As the ink dried on the edict removing U.S. import tariffs from Mexican and Canadian steel and aluminum, U.S. President Donald Trump stunned NAFTA traders May 30 with the announcement of a major new trade war against Mexico. The program calls for implementation as of June 10 of a 5% import tariff on “all goods imported from Mexico”, with the stipulation that the duty rate will rise by five percentage points per month up to 25%. The tariffs are intended to force Mexico to stop the flow of migrants to the U.S. border, according to the president’s tweet. Mr. Trump has not yet released his plan to impose tariffs on FIFA to boost the USMNT’s ranking or punitive duties on the Kingdom of the North for intemperate behavior, but we presume these are on his ink blotter as we type. Continue reading Yeeee Haw, more tariffs!
After 22 years of lotus-eating reverie under NAFTA, North American supporters of free trade are now being terrorized by U.S. President Donald Trump and his campaign of tariff-driven protectionist mayhem. Media coverage of Trump’s trade war is focused on China, but Mexico is taking some lumps in this affair as well. The latest moves and counter-moves are taking place against a backdrop of the struggle to push the renegotiated NAFTA free trade agreement forward into law as the U.S. Mexico Canada Agreement, or USMCA. Here are some comments on the various moving parts at this juncture. Continue reading Mexico tied to bumper of U.S. trade wars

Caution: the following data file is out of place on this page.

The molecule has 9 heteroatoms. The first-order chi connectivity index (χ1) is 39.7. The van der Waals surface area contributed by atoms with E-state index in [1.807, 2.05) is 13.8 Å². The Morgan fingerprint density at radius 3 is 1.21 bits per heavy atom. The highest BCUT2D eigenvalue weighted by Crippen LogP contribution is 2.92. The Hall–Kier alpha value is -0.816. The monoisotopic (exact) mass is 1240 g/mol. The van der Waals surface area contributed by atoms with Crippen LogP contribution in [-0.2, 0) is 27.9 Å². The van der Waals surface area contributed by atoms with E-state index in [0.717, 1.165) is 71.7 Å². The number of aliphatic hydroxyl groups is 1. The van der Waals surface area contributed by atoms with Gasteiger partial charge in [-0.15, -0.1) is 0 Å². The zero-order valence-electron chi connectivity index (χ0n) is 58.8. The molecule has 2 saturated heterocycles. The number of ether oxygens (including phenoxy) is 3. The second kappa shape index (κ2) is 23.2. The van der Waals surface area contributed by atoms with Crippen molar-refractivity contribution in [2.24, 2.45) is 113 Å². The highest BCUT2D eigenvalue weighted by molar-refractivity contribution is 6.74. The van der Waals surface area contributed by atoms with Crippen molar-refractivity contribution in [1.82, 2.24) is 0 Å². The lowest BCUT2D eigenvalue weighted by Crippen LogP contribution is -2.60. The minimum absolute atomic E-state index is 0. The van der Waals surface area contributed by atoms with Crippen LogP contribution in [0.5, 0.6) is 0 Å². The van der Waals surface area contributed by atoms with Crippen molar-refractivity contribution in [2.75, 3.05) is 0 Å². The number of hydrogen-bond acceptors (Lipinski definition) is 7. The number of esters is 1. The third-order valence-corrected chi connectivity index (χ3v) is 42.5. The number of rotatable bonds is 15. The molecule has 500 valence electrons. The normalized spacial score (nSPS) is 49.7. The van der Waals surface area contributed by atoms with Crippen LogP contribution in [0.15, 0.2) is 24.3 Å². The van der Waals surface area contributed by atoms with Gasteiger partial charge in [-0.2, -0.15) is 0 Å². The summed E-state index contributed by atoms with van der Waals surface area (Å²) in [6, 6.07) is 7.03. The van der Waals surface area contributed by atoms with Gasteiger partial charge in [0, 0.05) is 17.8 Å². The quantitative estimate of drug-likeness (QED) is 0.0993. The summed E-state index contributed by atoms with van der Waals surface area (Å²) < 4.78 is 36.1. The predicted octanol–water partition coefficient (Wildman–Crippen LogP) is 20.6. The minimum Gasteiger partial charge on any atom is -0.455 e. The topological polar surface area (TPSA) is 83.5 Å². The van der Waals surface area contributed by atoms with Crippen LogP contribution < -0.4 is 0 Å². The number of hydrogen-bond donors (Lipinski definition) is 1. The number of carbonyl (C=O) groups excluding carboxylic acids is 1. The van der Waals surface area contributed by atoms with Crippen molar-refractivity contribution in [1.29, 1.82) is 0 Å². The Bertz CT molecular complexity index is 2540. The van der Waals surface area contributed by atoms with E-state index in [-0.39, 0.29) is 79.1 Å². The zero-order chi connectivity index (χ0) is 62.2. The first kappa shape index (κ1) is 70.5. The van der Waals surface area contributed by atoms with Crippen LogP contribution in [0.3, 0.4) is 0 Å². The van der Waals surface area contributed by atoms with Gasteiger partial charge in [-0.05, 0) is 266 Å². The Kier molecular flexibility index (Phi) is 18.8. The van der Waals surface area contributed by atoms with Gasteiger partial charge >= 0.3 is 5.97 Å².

A major new trade agreement involving Mexico is raising hopes for juicy new export opportunities in some sectors, although others are wringing their hands. The Comprehensive and Progressive Agreement for Trans-Pacific Partnership (CPTPP), previously called the Trans-Pacific Partnership or TPP and designated the TIPAT in Mexico, entered into effect December 30, 2018 for Mexico and five other of the 11 signatory countries. The initial group of six was joined by Vietnam on January 14. The remaining four continue to pursue parliamentary approval of the deal and are expected to join officially in the near to medium term. The pact updates trade rules and most importantly will reduce import tariffs between four countries in the Americas and seven countries in Asia, including Australia and New Zealand. Importantly, China and the United States are not participating in the CPTPP. Continue reading CPTPP opens trade opportunities for Mexico